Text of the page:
Before:
http://img.photobucket.com/albums/v466/kenm10759/Dads%20shop/IMG_1395-r.jpg

After:
http://img.photobucket.com/albums/v466/kenm10759/Dads%20shop/IMG_1396-r.jpg

Chips:
http://img.photobucket.com/albums/v466/kenm10759/Dads%20shop/IMG_1393-r.jpg

Comments welcome.

aboard_epsilon
08-27-2011, 04:43 PM
observations i made a long time ago ..

about the angle of attack ..cruelty to my milling machine and inserts..and how to over come it..

http://img.photobucket.com/albums/v190/aboard_epsilon/bridgeport/cutterpath2.jpg

i can see by the paternation on your piece that your are doing what ive crossed out in the top picture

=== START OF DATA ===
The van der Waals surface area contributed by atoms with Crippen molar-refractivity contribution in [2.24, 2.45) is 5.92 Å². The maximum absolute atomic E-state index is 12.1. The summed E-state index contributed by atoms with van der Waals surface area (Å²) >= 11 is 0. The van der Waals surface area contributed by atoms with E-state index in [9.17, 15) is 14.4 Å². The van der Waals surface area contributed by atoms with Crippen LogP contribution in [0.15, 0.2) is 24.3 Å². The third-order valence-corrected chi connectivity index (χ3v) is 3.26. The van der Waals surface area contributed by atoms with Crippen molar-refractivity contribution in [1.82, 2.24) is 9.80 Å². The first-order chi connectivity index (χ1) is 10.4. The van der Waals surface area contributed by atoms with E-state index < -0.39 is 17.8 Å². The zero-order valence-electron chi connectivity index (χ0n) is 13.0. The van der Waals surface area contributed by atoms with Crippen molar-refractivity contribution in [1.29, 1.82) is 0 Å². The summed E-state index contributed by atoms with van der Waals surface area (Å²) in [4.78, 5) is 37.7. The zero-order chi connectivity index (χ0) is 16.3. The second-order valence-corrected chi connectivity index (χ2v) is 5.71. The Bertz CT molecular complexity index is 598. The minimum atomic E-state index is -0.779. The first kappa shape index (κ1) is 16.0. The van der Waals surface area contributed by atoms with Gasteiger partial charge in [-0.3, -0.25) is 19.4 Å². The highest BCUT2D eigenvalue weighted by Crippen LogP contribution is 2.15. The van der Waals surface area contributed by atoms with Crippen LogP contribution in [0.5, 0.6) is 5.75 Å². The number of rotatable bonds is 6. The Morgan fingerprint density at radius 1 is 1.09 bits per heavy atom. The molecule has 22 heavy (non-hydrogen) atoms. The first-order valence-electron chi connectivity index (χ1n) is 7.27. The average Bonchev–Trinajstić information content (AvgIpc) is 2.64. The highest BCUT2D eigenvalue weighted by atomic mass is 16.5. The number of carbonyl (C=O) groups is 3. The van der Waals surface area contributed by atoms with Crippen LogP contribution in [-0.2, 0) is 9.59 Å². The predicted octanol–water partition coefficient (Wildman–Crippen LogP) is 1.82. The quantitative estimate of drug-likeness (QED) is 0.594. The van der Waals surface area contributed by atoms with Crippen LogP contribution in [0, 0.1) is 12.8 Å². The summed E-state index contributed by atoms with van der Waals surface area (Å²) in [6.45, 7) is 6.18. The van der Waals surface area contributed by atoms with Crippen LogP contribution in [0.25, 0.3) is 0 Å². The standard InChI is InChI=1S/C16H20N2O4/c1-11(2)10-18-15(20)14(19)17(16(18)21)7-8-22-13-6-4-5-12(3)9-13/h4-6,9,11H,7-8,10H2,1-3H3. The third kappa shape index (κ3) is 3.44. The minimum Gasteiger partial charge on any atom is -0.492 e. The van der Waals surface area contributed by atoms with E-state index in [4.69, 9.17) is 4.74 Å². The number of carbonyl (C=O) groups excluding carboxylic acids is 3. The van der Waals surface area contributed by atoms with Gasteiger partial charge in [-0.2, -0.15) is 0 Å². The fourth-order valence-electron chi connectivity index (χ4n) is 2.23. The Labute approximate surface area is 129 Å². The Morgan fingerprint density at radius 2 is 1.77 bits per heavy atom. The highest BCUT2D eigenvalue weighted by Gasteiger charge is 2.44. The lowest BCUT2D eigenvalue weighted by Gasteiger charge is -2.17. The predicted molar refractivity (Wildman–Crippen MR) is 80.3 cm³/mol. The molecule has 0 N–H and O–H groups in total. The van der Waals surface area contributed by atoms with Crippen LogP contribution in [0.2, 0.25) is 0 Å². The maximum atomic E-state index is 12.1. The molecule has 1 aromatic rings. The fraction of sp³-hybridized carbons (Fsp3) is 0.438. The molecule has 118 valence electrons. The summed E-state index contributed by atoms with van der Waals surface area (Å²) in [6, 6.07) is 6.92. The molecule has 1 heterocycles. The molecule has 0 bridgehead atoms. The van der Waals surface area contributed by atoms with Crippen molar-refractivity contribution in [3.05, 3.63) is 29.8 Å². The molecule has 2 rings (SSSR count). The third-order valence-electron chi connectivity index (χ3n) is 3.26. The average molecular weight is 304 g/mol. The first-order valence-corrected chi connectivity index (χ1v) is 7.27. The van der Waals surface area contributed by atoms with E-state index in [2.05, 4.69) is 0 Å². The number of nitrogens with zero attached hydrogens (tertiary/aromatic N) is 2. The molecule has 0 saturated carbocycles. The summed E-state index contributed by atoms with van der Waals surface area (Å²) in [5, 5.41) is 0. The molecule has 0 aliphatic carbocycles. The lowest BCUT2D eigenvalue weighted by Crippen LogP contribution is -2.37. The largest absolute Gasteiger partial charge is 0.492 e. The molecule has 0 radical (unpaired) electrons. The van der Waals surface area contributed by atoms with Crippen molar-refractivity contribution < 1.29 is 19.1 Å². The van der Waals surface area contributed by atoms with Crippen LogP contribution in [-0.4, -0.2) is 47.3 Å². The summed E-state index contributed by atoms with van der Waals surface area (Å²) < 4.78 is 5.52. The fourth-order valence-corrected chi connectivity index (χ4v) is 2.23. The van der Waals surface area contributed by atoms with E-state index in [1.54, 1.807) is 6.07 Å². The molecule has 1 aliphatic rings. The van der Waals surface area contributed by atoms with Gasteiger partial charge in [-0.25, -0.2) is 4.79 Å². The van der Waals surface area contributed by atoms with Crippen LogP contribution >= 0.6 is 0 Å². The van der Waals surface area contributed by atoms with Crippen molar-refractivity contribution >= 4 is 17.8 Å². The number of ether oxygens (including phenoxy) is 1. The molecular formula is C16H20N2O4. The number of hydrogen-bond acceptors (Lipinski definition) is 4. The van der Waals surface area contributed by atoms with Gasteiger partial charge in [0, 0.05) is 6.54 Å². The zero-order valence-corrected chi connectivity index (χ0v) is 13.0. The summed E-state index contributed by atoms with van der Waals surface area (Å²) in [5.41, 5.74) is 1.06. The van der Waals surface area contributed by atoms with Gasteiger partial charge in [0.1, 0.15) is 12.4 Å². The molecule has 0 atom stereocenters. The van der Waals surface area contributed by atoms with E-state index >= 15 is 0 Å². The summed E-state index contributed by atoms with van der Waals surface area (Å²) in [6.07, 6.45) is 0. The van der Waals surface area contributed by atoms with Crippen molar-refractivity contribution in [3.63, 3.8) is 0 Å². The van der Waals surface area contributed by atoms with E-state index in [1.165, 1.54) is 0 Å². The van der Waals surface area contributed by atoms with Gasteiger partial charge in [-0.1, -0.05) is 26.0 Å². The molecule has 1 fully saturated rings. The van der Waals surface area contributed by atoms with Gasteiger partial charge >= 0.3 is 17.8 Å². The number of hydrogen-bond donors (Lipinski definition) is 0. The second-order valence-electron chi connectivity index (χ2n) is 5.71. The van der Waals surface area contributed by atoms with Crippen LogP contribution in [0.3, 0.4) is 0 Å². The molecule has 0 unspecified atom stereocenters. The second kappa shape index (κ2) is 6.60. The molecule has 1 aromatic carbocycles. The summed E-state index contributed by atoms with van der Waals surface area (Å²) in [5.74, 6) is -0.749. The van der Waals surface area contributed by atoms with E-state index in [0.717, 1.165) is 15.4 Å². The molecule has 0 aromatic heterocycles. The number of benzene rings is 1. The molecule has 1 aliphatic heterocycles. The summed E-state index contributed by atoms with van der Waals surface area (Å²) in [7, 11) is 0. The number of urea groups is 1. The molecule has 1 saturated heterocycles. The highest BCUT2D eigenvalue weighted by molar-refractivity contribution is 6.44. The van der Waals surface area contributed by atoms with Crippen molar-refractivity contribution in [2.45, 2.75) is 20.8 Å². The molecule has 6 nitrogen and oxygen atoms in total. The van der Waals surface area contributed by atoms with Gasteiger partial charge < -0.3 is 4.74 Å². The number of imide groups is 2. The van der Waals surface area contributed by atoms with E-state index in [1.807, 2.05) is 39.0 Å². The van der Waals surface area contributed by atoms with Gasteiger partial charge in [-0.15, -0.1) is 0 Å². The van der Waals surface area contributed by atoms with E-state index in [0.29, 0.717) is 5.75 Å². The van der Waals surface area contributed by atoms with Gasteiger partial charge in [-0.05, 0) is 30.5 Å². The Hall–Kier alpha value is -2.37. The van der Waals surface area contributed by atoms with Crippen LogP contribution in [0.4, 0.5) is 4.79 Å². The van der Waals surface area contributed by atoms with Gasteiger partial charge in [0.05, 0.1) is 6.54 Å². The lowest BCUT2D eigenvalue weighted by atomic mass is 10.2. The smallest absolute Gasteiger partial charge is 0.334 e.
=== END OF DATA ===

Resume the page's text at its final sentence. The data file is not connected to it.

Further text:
i do the bottom pic ..less rattling ..less bang on the cutters..smoother finish....

ive not tried it on the hardened stuff ..but tried it plenty of times on all grades of stainless ..with good results almost mirror finish..and with cheap inserts.

you put the cutter in a position so the tips don't come off the work piece ..on the cut side ..when they re-contact ..they are on the previously milled side so no bang bang bang ..and spindle deflection ..and digging in causing scratches

all the best.markj

PixMan
08-27-2011, 04:56 PM
Well then what you see is not what I did. I did in fact set the Y axis to EXACTLY as you have it in the lower diagram, despite what your interpretation suggests.

You are 100% correct in doing it that way. That method puts the impact squarely into the "meat" of the insert where it has extremely high compressive strength. If I had done it the opposite way (your other diagram), the weaker sharp edge would strike the work first, and not wear as it did.

Thank you for bringing up an important point in face milling.